“This program really helps us women move forward financially and emotionally,” she says. When Ms. Alguilera isn’t cleaning homes, she is brushing up her computer skills in a night class.
Not all cesta members want to spend the money they receive when their turn for withdrawal rolls around.
Wilfredo Montenegro, a house painter, was scheduled to receive $1,300 at the end of last year and intended to park it in a savings account. Mr. Montenegro knows the value of building a credit history.
“I wanted to start my credit because I know I will need it in the future,” he says. He dreams of having his own business.
Olga Hernandez, another member of the Fortuna cesta, shares that entrepreneurial instinct. She makes hand-stitched artisan clothing in the traditional style of Oaxaca, Mexico, and sells it at a local market on weekends.
The MAF cesta program is already showing results in terms of building and improving credit. With some 13 cestas up and running, and more than 80 participants, there is enough data to make some early assessments. An examination of the participants in the first two cestas over a period of six months shows, according to MAF, that credit scores rose on average by 47 points.
More significantly, in Mr. Quiñonez’s view, is that the same group showed an increase of 9 percent in the average number of “satisfactory” credit accounts held by members of the group. “Satisfactory” accounts are those where payments are being made on time. That nine-point gain demonstrates that participants are not only making their contributions on time, they are also improving their payment performance on other credit accounts.Quiñonez believes that MAF’s approach to helping individuals join cestas, which includes a measure of financial education, is improving how they handle all their financial affairs.
Not without risk
There are two risks with cestas. One is that the participants will not make their contributions on time. The other is that when a member receives the pooled funds, he or she will disappear with the money, meaning that the group will lose the future contributions of that participant. There have been two such instances in the MAF program thus far.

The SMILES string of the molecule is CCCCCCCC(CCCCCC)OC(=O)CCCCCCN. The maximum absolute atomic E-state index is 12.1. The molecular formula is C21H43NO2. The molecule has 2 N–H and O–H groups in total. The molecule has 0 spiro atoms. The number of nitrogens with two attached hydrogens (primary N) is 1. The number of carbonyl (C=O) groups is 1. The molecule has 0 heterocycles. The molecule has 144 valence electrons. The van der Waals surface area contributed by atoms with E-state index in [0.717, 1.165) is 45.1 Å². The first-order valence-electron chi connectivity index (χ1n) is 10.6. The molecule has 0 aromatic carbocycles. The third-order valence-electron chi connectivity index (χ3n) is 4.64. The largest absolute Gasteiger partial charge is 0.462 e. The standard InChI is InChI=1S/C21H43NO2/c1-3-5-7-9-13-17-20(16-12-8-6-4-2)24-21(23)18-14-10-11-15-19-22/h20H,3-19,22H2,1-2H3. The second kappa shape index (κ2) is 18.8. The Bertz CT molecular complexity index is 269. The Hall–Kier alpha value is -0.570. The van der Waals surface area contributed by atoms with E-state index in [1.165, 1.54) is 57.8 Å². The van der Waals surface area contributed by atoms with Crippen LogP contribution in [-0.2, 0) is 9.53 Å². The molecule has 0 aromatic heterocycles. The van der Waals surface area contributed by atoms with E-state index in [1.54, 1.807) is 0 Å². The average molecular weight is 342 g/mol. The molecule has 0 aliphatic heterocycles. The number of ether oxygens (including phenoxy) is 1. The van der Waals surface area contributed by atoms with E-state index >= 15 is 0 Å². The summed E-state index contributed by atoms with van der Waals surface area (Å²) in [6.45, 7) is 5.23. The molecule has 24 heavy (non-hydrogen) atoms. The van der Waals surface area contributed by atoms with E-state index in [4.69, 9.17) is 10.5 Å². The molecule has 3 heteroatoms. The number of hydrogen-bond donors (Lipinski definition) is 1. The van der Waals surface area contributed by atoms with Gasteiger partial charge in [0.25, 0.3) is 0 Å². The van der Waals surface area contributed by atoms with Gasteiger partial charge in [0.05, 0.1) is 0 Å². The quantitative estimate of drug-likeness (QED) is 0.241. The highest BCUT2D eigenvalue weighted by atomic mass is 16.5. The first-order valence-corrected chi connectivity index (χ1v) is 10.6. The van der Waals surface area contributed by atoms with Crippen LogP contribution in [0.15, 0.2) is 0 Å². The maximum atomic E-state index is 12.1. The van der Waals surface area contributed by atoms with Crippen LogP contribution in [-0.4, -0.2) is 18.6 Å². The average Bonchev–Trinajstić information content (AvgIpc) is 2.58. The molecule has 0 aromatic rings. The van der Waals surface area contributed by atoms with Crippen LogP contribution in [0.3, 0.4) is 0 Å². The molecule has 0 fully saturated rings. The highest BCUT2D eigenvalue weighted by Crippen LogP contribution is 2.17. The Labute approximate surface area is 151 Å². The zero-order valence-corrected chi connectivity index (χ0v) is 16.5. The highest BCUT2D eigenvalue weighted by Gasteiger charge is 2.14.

Yet MAF’s role in the system is as a final guarantor. The nonprofit agrees to make everyone whole by stepping in if any individual member stops contributing.
To make cesta activity relevant, and ultimately beneficial, to credit scores, MAF needed to partner with a bank that would hold the cestas’ funds, track payments, and report the results to a major credit agency. MAF’s partner is OneCaliforniaBank, a community development bank in nearby Oakland, Calif., that serves low- and moderate-income communities.
“There is a host of reasons why people don’t use banks. Some of the reasons are cultural and some of them are based on bad experience,” says Jeffrey Cheung, president and CEO of OneCalifornia- Bank. “Our goal was to find a vehicle to help bring people into banking. This [cesta program] does that.”
The program is just over a year old and is still a child learning to walk. Can it scale up to something much larger with national impact? The need is clear. “Credit is fast becoming the second most important thing to have, right after a photo ID,” says Quiñonez. “Here is a clear, direct way to get people into the mainstream.”
And while this program seems to be working because of its orientation toward the small, the local, and the individual, Quiñonez is not shy about saying he’d like to see it “replicated across the city and eventually the country.”
Will other banks be receptive to such nontraditional activity? Robles, the Arizona State University economist, thinks it will happen as the incentive becomes clear. All this communal savings activity going on beyond the traditional sphere of financial institutions represents a large untapped market.
“For banks, this is about cultivating a long-term customer base,” she says.